Tennessee State Sen. Janice Bowling (R-Tullahoma) introduced a bill on Monday that would pave the way for legalized medical marijuana across the state.
If passed, the Tennessee Medical Cannabis Act would create a framework to allow “qualified” patients to access medical cannabis on a regular basis, as well as regulate the process of licensing growers to cultivate, produce, distribute, transport, sell and acquire marijuana for medical use and scientific research.
In the bill, Sen. Bowling cites peer-reviewed medical research that proves there is a “statistical correlation between reduced opioid-use overdoses in states with medical cannabis programs.”
She also references the fact that medical cannabis has already been legalized in 33 states and is accessible to more than two-thirds of the United States population.
The bill proposes that patients with “qualifying conditions” diagnosed by their healthcare provider would be able to apply for a medical cannabis card for $65 that expires every two years. An approved caregiver can also be appointed to purchase marijuana for patients under 18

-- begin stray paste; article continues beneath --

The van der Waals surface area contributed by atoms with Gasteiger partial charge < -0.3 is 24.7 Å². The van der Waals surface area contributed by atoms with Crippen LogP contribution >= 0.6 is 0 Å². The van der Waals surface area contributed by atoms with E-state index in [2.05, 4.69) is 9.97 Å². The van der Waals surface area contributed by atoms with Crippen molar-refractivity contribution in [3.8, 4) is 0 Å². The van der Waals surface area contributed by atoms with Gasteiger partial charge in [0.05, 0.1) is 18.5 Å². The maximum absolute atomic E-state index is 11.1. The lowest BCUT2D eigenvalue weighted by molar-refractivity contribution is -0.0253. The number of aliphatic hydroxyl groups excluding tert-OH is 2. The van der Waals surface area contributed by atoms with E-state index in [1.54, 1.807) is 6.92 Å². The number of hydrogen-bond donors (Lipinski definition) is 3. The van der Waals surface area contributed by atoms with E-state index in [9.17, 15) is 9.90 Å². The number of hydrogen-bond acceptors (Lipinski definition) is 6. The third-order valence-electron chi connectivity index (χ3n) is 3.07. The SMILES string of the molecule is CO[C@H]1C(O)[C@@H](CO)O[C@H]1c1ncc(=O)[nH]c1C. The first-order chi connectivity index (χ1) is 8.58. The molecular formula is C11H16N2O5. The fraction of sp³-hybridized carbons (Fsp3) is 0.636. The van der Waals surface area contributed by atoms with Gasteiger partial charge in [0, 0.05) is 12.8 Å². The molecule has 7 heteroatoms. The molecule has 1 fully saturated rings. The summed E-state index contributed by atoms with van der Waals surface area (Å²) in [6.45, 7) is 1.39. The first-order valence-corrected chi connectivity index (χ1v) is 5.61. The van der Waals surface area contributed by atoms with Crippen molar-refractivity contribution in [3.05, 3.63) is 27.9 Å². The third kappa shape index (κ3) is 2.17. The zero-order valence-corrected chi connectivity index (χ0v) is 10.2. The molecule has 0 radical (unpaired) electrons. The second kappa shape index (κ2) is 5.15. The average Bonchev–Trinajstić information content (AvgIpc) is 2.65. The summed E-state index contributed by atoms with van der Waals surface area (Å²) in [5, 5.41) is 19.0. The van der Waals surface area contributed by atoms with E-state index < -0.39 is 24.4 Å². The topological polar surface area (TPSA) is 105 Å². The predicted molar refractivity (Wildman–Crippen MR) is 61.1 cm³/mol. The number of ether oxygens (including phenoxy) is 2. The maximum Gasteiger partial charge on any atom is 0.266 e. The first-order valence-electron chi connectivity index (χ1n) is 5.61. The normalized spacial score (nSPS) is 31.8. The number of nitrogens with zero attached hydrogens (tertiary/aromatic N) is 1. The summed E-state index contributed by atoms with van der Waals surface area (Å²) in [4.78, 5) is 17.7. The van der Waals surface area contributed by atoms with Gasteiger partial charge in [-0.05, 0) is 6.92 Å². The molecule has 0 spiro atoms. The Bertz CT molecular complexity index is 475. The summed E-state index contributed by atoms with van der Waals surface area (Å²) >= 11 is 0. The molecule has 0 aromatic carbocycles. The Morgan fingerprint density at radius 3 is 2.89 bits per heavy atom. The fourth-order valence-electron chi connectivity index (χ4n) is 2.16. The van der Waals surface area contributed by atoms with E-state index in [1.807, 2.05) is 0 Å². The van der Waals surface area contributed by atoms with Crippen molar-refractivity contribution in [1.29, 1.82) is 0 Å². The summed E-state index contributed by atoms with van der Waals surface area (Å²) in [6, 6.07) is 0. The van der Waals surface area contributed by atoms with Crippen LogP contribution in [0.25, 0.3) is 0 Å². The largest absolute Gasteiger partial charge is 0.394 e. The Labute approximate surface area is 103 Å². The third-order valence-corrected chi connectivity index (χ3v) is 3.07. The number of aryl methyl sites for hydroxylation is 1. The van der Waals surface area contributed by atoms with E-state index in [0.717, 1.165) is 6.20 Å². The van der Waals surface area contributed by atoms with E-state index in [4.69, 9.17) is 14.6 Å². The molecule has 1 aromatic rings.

The “qualified conditions” listed in the bill are:
Severe nausea or chronic pain
Any medical condition producing cachexia, persistent muscle spasm or seizure
Post-Traumatic Stress Disorder
Complex pain syndrome, including trigeminal neuralgia, amyotrophic lateral sclerosis (ALS) and Parkinson’s disease
End-of-life pain management or palliative care
All “terminal” conditions, and any conditions approved by the commission pursuant to rule-making
For patients under 18 years old, the following conditions also apply:
The bill stipulates that, if passed, the program should be operational by no later than July 30, 2020.
For more updates, go to WSMV.com